Mother Nature Network published an article addressing the most recent abuse of actor Leslie Jones on Twitter. Author Michael D’Estries outlines the ways in which the internet has turned into a place of “unruly and abusive” behavior. He points to the anonymity of internet forums as one of the reasons for this putrefaction but as we’ve all experienced, people intent on spreading their vitriol do not care if you know who they are or not. I’ve seen plenty of disgusting comments written by people using their full name and picture.
While I’m glad this tidal wave of misogyny and abuse is being publicized, it represents a mere snippet of what occurs every moment of every day online. In my comment on the article’s thread, I opined that the internet has become somewhat of a “bazaar of abuse.”
People treat internet forums as their own personal diaries venting their frustrations, insecurities, and darkest wishes. While anonymity might be to blame for some of the abuse, a crowd mentality coupled with the lack of physical proximity makes a haven for the worst in all of us to be expressed. No doubt, the “progress” and convenience of technology is connected to a pervasive disconnect from each other, the environment, and ourselves. We have become islands, detached and unaccountable to anyone.
I don’t believe the human race has become more hateful, only less accountable, less connected. There is nothing to tie us to each other when we don’t even have to look one another in the eye to have a conversation. When we “communicate” solely through text that we type and don’t handwrite, we lose something of the personal. We miss our surroundings entirely because we’re glued to our phones and we take for granted the sacredness of every moment because we can simply record it and play it back later.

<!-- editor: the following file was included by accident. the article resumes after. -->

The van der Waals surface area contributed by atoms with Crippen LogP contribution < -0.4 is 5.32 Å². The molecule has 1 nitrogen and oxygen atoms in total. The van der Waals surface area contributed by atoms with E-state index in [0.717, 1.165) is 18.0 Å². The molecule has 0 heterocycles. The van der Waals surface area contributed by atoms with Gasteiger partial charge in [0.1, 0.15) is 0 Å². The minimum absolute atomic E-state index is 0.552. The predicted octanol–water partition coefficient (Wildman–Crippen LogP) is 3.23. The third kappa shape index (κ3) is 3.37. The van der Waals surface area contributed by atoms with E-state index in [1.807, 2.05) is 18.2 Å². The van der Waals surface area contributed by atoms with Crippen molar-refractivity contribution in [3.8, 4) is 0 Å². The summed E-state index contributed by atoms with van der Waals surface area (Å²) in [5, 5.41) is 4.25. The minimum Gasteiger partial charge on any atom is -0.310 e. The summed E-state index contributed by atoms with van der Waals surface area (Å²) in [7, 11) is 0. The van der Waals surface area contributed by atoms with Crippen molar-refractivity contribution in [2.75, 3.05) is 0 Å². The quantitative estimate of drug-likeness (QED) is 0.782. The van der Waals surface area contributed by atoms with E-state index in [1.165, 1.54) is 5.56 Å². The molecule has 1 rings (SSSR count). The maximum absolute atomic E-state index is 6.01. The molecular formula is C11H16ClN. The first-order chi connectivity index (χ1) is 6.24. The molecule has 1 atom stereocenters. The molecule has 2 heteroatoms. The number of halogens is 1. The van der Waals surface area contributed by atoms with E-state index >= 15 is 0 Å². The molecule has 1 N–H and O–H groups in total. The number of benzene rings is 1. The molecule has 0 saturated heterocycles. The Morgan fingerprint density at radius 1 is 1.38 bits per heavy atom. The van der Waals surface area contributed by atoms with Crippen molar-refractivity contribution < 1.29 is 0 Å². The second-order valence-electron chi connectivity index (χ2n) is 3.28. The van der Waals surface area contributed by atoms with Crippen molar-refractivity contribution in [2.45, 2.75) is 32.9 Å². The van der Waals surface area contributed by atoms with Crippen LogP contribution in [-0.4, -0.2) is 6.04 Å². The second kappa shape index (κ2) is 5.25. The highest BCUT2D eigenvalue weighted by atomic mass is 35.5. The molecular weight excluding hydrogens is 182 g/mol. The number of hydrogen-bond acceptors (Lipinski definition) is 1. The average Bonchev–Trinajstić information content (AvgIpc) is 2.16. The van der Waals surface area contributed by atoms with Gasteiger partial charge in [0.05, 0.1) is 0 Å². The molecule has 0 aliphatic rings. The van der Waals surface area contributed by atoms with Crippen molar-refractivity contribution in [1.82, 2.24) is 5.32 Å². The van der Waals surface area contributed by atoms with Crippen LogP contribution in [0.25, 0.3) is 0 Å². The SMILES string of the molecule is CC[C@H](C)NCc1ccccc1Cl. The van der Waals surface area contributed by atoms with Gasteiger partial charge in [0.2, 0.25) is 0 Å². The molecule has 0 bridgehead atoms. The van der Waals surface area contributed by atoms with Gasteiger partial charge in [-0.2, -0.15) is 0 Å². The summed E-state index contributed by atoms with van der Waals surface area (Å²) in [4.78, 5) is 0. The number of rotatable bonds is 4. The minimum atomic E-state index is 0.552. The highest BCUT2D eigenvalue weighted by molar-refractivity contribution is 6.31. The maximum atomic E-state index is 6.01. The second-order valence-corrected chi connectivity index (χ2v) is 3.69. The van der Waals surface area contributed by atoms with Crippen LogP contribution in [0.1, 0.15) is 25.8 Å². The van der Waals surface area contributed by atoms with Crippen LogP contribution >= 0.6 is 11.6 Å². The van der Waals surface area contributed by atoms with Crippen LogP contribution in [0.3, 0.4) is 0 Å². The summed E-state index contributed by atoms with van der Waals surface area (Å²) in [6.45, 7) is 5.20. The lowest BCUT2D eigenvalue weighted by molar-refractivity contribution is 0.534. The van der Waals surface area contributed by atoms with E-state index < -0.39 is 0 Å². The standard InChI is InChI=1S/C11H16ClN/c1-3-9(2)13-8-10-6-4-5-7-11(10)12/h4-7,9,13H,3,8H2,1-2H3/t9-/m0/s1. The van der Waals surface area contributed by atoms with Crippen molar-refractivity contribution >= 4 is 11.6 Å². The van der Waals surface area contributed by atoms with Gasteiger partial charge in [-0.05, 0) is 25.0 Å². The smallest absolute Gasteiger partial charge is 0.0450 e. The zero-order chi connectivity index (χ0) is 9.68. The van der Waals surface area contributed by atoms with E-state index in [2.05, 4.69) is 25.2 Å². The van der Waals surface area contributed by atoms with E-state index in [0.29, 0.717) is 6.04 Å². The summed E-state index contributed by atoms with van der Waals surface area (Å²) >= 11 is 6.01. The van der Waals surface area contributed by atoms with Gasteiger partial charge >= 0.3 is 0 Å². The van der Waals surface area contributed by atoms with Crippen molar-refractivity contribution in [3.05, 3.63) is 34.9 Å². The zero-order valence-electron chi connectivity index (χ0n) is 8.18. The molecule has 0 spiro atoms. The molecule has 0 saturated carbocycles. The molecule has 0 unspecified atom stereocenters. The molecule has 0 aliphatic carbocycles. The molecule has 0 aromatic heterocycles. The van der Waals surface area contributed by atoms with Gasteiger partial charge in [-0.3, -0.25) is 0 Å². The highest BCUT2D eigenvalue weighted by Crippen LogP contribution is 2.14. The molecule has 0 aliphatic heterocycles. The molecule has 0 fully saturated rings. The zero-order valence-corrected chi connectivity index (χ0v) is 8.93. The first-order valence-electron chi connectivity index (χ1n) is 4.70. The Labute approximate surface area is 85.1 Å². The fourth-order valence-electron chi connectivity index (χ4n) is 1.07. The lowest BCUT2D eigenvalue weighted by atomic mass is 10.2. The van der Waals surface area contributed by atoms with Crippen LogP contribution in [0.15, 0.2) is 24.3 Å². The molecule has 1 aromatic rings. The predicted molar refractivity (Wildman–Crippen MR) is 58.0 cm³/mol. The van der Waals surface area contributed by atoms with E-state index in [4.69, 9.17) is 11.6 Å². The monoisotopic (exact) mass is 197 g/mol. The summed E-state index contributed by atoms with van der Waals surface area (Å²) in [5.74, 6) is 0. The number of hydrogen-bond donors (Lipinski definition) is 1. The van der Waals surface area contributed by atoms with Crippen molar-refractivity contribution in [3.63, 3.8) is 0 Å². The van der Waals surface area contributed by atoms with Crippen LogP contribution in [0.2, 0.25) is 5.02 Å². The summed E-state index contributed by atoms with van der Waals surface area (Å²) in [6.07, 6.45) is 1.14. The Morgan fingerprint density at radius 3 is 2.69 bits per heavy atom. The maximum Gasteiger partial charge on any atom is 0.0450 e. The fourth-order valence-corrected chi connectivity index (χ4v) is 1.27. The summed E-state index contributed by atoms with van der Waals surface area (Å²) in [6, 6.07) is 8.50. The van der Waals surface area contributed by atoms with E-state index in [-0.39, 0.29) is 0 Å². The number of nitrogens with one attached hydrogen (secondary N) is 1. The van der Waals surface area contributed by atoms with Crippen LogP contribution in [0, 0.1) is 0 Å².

None of us are immune to these influences and we all partake one way or another. When I feel brave, or exhausted, I won’t speak to someone unless they’re looking at me and not at their phone. I’m thankful for the moments I’ve been without that little ball-and-chain and I’ve experienced something that’s solely mine. I once saw an otter (an uncommon sight around here) swimming in our local canal. When I told my roommates about it later, they asked if I’d taken a picture and I told them no. The experience was mine and what I shared was my enthusiasm and wonder.
If we want to curb the onslaught of internet abuse, we can start with ourselves. Abide by a personal code of conduct when you comment or respond to other’s comments. Limit yourself by committing to certain times of day and certain activities that are exclusive of your phone or perhaps require you to be away from it. Commit to a personal code of conduct in your personal life as well by turning off your phone when you’re with loved ones; maybe you even let the battery run down on purpose. Also, allow others to be accountable for their behavior. You do not have to carry on a conversation with someone who’s not looking at you.
The world can feel like a dangerous place when we’re so disconnected but it certainly doesn’t have to stay that way. You don’t have to change everybody else, only yourself.